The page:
To what extent is systematic viewing related to the amount of coverage of the image and, consequently, to diagnostic performance?

     
  2. 2.

    Do both systematic viewing and coverage increase with expertise?

     
  3. 3.

    Do students benefit from training in systematic or full-coverage viewing when they are learning to evaluate chest radiographs?

     

Our first experiment addresses the first two research questions, whereas our second experiment seeks to answer research questions 1 and 3.

Experiment 1

Methods

Participants

The participants of this experiment were 11 final-year medical students (seven females, mean age 25.17 years, SD = 1.05) who had had some experience in chest radiograph evaluation during their clinical rotation, but had received no formal training; ten radiology residents (six females, mean age 30.38 years, SD = 3.48) with an average 28-month (SD = 22.4 months) residency experience; and nine radiologists (two females, mean age 44.7 years, SD = 9.05) with an average post-licensure career of 15.6 years (SD = 8.2 years) in length. Data collection took place in June–July 2011. Participants worked or studied at the Maastricht University Medical Center; they were invited to participate by one of the researchers. All participants gave informed consent.

Apparatus

Participants’ eye movements were measured using an Eyelink 1000 remote high-speed eye tracker (SR Research, Ottawa, Canada) with a sampling rate of 500 Hz. Since the Eyelink 1000 eye tracker captured movements of the dominant eye only, participants’ head movements had to be restricted by a forehead rest. This setup still allowed for speaking. The manufacturer reports an average accuracy of .25°–.5°. Images were presented on a 19-inch LCD display (Samsung SyncMaster 940 BF) with a resolution of 1024 × 768 pixels. Data were analyzed using IBM SPSS Statistics 21 (IBM, Amsterdam, the Netherlands).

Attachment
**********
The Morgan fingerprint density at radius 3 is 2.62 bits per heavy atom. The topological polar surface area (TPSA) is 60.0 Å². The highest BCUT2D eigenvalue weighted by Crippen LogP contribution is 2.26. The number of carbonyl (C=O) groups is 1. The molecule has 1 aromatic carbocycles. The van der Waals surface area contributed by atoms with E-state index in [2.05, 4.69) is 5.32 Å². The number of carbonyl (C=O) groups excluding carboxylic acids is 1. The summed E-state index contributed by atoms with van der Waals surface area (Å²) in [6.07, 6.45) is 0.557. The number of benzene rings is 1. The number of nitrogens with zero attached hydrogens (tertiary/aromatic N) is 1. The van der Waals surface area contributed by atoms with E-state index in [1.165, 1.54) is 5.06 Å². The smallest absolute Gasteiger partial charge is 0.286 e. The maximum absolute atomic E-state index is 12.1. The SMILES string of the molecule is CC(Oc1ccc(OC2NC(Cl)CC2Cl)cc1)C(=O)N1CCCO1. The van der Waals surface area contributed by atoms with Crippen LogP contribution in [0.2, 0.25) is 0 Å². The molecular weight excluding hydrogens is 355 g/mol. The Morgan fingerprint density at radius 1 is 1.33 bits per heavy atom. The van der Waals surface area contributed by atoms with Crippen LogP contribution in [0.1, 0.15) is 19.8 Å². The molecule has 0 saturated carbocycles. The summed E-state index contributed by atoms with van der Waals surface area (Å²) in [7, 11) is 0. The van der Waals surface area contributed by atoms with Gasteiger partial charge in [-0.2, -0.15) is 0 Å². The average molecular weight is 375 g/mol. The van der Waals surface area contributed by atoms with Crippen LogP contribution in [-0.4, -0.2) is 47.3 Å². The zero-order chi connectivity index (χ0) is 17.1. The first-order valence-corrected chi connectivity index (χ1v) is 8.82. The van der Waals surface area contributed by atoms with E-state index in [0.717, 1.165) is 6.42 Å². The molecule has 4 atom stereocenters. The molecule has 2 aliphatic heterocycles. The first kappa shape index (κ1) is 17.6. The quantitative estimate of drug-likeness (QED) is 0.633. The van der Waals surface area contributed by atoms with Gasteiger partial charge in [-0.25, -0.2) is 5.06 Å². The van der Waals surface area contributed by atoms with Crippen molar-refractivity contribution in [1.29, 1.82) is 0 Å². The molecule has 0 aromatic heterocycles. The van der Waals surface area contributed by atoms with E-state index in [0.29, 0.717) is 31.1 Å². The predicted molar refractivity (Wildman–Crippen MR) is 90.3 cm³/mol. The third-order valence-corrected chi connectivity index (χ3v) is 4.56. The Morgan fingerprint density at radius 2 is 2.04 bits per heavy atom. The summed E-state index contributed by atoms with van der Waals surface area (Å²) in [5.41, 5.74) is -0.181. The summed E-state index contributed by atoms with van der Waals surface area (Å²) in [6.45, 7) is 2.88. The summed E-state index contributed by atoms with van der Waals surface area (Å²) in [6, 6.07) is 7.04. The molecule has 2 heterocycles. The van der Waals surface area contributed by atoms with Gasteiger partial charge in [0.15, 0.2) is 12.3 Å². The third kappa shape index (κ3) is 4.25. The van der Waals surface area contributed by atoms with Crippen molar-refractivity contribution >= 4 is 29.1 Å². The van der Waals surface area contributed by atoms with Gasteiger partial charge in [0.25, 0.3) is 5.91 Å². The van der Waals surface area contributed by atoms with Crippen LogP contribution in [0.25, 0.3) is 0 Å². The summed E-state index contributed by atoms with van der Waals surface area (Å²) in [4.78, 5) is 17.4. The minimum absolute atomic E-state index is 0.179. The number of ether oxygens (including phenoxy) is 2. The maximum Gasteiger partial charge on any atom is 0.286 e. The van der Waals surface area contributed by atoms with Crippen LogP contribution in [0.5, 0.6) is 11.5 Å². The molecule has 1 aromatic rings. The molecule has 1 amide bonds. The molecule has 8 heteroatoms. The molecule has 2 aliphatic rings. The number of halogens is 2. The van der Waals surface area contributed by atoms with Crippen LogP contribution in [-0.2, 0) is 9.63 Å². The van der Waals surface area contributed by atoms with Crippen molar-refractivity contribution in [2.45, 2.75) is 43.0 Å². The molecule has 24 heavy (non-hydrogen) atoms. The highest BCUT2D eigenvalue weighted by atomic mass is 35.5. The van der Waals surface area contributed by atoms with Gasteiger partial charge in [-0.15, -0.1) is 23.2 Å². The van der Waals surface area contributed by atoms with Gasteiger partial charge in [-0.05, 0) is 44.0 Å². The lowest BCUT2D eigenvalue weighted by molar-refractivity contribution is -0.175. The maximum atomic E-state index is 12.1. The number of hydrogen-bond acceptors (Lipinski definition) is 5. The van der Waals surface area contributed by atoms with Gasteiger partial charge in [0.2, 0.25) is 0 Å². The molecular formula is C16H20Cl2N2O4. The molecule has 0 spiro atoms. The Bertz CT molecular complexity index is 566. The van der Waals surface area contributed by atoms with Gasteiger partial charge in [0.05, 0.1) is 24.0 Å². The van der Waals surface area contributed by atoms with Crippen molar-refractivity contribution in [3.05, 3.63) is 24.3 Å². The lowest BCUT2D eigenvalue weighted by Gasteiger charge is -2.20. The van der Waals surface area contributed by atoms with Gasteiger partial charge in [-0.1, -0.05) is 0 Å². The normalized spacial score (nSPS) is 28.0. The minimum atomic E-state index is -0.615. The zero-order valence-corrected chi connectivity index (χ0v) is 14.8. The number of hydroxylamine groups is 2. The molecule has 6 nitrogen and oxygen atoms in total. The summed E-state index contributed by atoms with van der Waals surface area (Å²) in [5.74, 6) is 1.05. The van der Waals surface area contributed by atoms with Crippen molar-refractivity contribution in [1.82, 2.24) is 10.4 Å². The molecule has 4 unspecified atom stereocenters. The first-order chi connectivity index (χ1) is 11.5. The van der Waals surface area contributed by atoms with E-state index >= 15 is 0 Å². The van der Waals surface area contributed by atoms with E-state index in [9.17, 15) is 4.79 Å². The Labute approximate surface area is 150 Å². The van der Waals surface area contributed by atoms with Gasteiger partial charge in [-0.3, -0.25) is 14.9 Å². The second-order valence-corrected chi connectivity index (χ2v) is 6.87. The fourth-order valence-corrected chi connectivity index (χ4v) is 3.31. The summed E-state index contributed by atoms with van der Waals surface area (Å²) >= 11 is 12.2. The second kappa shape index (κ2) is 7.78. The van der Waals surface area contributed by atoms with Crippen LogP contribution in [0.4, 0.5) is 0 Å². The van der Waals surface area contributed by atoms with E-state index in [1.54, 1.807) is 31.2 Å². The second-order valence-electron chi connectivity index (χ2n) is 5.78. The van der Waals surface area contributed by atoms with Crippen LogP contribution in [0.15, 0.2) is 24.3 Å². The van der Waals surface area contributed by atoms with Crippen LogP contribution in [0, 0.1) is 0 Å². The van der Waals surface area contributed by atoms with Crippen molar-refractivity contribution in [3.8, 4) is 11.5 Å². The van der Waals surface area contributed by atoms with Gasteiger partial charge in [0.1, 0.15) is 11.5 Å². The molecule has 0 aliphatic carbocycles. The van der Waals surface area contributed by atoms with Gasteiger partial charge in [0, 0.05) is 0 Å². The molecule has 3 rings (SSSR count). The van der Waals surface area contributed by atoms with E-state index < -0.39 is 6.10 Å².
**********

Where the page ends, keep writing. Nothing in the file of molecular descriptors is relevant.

Materials and procedure

Data were collected in the context of a larger study reported elsewhere (Kok et al. 2012). Although both papers show a slight overlap in raw data, they differ in their research questions and analyses. Prior to the start of the experiment, participants were asked to sign an informed consent form and to fill out a short questionnaire about their experience in radiology. Moreover, eye dominance was assessed using the Miles test (Miles 1930). Next, the eye-tracking system was calibrated to the dominant eye by repeating a nine-point calibration until accuracy was below 1 degree of visual angle on both the x- and y-axis. During the experiment, participants were invited to inspect chest radiographs and to act as they would in everyday practice. For each image, they were asked to orally give the diagnosis they deemed most plausible. Participants inspected a total of 24 images with diverse abnormalities. It should be noted that, for the purpose of this article, we included only five conventional chest radiographs of adults, showing no abnormalities, in the analysis. We chose to analyze normal images only so that the most “pure” manifestation of systematic viewing could be rendered visible. Abnormalities are likely to distract from the primary viewing behavior, and, consequently, if systematic viewing were indeed manifested, it could best be rendered visible using normal images. Radiographs were retrieved from an existing teaching file, and the absence of abnormalities was confirmed by two radiologists.